This week’s episode focuses on Ocean Optimism. In it, we share success stories of ocean conservation and the hope we have for preserving our oceans for the use and enjoyment of current and future generations. This episode features the renowned marine biologist and coral conservationist Dr. Nancy Knowlton, one of the founders of the #OceanOptimism movement. She talks about what gives her hope for our ocean’s future. This episode also features Her Deepness, Dr. Sylvia Earle, talking about how a TED prize made it possible for her to launch Mission Blue and create a global network of Hope Spots to help protect our living oceans. The season finale also includes our Education Director, Amy Heemsoth, who discusses the education and outreach work we did on the Global Reef Expedition and how the Living Oceans Foundation continues to inspire the next generation of ocean advocates.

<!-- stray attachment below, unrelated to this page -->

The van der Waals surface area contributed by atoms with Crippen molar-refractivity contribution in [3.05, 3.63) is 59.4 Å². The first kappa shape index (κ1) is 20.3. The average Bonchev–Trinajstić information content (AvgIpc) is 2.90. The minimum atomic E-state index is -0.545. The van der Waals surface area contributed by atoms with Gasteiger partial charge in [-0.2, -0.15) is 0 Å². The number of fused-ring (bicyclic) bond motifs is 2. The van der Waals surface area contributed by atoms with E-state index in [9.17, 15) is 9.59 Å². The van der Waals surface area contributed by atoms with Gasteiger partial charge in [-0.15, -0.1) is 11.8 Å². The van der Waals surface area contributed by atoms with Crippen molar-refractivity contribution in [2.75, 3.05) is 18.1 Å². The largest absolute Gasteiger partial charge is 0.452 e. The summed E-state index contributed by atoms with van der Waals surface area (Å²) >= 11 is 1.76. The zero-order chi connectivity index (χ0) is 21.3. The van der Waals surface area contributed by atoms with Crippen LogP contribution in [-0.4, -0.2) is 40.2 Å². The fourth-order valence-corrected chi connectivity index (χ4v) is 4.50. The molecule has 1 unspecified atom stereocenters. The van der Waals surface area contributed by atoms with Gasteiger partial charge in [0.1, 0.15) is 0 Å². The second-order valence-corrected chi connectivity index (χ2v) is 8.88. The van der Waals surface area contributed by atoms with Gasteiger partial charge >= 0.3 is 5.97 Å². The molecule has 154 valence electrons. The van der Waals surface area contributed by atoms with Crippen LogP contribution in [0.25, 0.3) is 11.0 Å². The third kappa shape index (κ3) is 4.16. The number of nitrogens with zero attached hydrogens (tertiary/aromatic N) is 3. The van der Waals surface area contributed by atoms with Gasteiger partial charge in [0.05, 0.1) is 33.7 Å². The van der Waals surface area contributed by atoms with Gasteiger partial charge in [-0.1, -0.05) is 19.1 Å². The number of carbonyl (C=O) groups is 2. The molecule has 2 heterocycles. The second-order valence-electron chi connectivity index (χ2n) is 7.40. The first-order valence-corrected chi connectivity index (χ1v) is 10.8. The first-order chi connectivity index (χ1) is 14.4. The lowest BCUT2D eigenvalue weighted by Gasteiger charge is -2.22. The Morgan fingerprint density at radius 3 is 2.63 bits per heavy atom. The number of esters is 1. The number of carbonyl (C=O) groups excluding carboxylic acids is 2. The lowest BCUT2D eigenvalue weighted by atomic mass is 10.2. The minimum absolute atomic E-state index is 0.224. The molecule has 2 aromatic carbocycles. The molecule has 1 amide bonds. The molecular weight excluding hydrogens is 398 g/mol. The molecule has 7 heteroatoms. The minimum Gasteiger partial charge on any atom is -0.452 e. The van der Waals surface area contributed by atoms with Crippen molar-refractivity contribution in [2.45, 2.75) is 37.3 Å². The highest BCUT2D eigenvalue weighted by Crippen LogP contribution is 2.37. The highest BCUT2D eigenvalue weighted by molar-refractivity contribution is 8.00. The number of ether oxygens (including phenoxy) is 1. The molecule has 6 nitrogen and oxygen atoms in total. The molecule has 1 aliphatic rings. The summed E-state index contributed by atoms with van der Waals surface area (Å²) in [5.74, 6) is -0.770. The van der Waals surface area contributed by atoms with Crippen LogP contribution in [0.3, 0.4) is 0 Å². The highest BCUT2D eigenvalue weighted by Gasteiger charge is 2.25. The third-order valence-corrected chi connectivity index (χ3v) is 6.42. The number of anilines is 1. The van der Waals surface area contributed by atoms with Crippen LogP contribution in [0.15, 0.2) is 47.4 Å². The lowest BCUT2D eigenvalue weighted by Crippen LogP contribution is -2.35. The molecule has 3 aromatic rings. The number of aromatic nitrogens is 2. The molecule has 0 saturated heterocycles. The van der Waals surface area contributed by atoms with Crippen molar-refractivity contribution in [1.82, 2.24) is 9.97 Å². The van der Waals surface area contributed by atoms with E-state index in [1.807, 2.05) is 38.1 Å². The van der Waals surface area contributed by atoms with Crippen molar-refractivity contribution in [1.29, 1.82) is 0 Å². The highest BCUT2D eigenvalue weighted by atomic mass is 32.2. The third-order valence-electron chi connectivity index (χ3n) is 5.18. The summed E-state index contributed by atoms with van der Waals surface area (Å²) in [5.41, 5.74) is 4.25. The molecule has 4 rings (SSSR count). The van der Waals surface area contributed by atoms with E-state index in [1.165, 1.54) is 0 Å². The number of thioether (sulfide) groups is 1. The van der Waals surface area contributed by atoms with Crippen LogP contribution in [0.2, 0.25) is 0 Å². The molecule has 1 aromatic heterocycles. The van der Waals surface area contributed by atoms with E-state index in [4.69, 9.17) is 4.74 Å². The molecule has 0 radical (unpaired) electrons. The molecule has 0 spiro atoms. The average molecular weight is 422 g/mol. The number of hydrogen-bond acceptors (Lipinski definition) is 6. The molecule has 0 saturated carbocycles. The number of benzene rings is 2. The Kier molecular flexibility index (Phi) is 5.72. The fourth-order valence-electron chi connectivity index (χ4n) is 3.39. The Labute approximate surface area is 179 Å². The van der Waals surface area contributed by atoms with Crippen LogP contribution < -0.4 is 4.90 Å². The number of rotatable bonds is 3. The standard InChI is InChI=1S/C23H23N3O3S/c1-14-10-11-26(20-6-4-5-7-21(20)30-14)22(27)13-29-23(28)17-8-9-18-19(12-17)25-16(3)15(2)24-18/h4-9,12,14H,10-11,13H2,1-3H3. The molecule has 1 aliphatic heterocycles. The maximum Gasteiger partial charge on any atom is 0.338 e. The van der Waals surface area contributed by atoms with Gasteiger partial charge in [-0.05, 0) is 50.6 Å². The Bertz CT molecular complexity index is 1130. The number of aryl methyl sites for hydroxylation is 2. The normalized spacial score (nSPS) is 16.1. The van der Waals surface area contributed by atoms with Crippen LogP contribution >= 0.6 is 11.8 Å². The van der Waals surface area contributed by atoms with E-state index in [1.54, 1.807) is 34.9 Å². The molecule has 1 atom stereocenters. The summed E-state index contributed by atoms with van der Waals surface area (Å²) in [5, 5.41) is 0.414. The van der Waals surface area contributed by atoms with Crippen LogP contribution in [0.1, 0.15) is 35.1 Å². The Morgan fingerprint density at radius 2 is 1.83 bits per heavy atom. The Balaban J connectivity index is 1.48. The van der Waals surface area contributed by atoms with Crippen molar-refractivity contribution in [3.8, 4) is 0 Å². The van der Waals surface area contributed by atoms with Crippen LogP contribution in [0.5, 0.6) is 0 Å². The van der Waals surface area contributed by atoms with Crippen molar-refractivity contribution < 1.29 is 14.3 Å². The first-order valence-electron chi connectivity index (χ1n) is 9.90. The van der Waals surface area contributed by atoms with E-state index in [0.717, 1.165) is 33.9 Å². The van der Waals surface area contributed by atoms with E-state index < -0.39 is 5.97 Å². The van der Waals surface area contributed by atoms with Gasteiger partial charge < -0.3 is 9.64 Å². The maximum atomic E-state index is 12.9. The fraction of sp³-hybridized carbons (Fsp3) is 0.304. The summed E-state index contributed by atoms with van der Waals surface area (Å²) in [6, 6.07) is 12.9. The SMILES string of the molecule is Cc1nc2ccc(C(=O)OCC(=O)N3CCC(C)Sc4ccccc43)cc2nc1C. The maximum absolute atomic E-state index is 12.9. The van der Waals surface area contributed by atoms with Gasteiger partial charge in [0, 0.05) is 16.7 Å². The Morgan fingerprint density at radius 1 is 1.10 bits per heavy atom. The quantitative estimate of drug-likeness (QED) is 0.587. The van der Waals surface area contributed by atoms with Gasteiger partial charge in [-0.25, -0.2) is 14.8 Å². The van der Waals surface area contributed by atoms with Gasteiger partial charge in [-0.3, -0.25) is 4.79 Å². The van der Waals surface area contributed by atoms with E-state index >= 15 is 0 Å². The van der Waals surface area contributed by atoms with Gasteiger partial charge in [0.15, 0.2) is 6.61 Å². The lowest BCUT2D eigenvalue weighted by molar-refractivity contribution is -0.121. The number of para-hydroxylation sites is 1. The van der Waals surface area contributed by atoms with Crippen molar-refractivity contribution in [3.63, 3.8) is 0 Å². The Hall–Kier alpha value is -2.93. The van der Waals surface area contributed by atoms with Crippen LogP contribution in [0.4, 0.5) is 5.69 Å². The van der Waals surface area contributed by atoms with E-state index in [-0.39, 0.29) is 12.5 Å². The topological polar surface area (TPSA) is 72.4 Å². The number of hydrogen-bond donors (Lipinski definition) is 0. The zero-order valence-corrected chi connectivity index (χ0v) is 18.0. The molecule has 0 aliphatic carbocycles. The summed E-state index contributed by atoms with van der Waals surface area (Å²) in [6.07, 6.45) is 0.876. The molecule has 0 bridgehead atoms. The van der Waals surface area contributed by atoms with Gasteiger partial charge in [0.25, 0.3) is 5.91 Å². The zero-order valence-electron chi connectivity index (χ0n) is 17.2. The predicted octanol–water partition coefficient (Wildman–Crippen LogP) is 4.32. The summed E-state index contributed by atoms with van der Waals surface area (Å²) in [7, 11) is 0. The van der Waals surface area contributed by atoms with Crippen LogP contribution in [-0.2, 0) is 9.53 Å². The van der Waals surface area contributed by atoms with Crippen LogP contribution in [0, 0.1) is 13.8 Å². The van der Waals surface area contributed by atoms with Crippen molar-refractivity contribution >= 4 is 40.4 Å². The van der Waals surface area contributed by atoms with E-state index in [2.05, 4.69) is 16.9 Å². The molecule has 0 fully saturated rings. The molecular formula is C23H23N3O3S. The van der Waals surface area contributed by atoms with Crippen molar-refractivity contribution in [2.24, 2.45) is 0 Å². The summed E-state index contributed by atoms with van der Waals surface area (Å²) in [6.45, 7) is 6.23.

Education & Outreach in the Solomon Islands

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In addition to science, education and outreach are important components of conservation. That is why on many of the missions of the Global Reef Expedition (GRE), we used a three-pronged approach: science, education, and outreach. While on the Solomon Islands Expedition, the education team provided land-based education seminars throughout the Western, Choiseul, Isabel, and Temotu Provinces at schools and communities.

These educational efforts were conducted in partnership with local Solomon’s representatives from the Government of the Solomon Islands, a local Non-Governmental Organization (NGO) called OceansWatch, and local cultural liaisons. During the mission, schools were either taking exams or on holiday break, so the majority of the seminars were provided to communities where men, women, and children attended the talks. Overall, the Foundation conducted 4 school and 25 community seminars and 4 ship tours reaching a total of 2,891 people. This was the greatest number of people reached on any of the GRE missions.